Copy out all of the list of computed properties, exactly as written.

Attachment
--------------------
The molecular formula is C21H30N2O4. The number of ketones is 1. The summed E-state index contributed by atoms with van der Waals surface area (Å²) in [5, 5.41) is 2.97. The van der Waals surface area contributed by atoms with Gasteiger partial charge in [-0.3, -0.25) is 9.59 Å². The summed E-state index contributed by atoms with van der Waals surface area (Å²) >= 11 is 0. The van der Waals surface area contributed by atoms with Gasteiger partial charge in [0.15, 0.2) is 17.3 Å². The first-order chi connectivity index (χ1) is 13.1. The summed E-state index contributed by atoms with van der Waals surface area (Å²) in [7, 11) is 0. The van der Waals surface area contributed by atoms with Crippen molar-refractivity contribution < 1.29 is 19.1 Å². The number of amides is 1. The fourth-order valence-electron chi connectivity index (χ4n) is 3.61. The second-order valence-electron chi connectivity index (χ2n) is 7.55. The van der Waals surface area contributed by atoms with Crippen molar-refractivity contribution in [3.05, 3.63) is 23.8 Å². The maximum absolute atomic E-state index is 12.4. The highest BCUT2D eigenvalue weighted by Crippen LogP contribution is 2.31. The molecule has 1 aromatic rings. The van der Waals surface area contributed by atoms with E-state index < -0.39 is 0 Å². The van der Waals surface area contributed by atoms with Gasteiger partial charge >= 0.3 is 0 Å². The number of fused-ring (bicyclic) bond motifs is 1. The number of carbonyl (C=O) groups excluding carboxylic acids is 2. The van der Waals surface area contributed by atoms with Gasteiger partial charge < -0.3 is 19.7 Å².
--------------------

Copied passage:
The molecular formula is C21H30N2O4. The number of ketones is 1. The summed E-state index contributed by atoms with van der Waals surface area (Å²) in [5, 5.41) is 2.97. The van der Waals surface area contributed by atoms with Gasteiger partial charge in [-0.3, -0.25) is 9.59 Å². The summed E-state index contributed by atoms with van der Waals surface area (Å²) >= 11 is 0. The van der Waals surface area contributed by atoms with Gasteiger partial charge in [0.15, 0.2) is 17.3 Å². The first-order chi connectivity index (χ1) is 13.1. The summed E-state index contributed by atoms with van der Waals surface area (Å²) in [7, 11) is 0. The van der Waals surface area contributed by atoms with Crippen molar-refractivity contribution < 1.29 is 19.1 Å². The number of amides is 1. The fourth-order valence-electron chi connectivity index (χ4n) is 3.61. The second-order valence-electron chi connectivity index (χ2n) is 7.55. The van der Waals surface area contributed by atoms with Crippen molar-refractivity contribution in [3.05, 3.63) is 23.8 Å². The maximum absolute atomic E-state index is 12.4. The highest BCUT2D eigenvalue weighted by Crippen LogP contribution is 2.31. The molecule has 1 aromatic rings. The van der Waals surface area contributed by atoms with E-state index < -0.39 is 0 Å². The van der Waals surface area contributed by atoms with Gasteiger partial charge >= 0.3 is 0 Å². The number of fused-ring (bicyclic) bond motifs is 1. The number of carbonyl (C=O) groups excluding carboxylic acids is 2. The van der Waals surface area contributed by atoms with Gasteiger partial charge < -0.3 is 19.7 Å².